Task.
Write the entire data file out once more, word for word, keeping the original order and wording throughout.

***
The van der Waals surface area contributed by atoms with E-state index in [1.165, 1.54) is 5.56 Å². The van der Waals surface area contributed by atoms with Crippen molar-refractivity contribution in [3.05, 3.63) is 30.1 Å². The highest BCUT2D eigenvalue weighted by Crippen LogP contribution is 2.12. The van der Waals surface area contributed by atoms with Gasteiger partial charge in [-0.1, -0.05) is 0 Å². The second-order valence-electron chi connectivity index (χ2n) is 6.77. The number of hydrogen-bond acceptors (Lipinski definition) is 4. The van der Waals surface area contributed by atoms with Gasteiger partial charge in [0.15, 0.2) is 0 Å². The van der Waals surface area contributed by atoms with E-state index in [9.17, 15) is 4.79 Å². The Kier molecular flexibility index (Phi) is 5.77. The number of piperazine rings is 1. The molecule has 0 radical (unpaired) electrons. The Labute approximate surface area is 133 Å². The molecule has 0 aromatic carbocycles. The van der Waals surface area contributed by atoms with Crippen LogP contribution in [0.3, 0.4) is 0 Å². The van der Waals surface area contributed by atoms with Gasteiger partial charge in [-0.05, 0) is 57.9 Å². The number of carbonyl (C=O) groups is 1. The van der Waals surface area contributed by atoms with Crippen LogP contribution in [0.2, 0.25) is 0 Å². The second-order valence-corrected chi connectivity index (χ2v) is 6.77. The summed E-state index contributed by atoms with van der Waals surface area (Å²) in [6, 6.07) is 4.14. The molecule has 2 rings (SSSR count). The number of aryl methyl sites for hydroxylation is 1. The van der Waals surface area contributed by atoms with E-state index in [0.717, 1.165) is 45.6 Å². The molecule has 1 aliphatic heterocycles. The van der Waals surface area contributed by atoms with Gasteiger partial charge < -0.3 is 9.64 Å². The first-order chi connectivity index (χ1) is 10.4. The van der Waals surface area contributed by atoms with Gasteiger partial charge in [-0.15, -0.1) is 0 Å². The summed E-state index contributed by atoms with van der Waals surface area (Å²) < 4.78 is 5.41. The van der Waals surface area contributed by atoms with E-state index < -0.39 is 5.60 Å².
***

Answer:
The van der Waals surface area contributed by atoms with E-state index in [1.165, 1.54) is 5.56 Å². The van der Waals surface area contributed by atoms with Crippen molar-refractivity contribution in [3.05, 3.63) is 30.1 Å². The highest BCUT2D eigenvalue weighted by Crippen LogP contribution is 2.12. The van der Waals surface area contributed by atoms with Gasteiger partial charge in [-0.1, -0.05) is 0 Å². The second-order valence-electron chi connectivity index (χ2n) is 6.77. The number of hydrogen-bond acceptors (Lipinski definition) is 4. The van der Waals surface area contributed by atoms with Gasteiger partial charge in [0.15, 0.2) is 0 Å². The van der Waals surface area contributed by atoms with E-state index in [9.17, 15) is 4.79 Å². The Kier molecular flexibility index (Phi) is 5.77. The number of piperazine rings is 1. The molecule has 0 radical (unpaired) electrons. The Labute approximate surface area is 133 Å². The molecule has 0 aromatic carbocycles. The van der Waals surface area contributed by atoms with Crippen LogP contribution in [0.3, 0.4) is 0 Å². The van der Waals surface area contributed by atoms with Gasteiger partial charge in [-0.05, 0) is 57.9 Å². The number of carbonyl (C=O) groups is 1. The van der Waals surface area contributed by atoms with Crippen LogP contribution in [0.2, 0.25) is 0 Å². The second-order valence-corrected chi connectivity index (χ2v) is 6.77. The summed E-state index contributed by atoms with van der Waals surface area (Å²) in [6, 6.07) is 4.14. The molecule has 2 rings (SSSR count). The number of aryl methyl sites for hydroxylation is 1. The van der Waals surface area contributed by atoms with E-state index in [0.717, 1.165) is 45.6 Å². The molecule has 1 aliphatic heterocycles. The van der Waals surface area contributed by atoms with Gasteiger partial charge < -0.3 is 9.64 Å². The first-order chi connectivity index (χ1) is 10.4. The van der Waals surface area contributed by atoms with Gasteiger partial charge in [-0.15, -0.1) is 0 Å². The summed E-state index contributed by atoms with van der Waals surface area (Å²) < 4.78 is 5.41. The van der Waals surface area contributed by atoms with E-state index < -0.39 is 5.60 Å².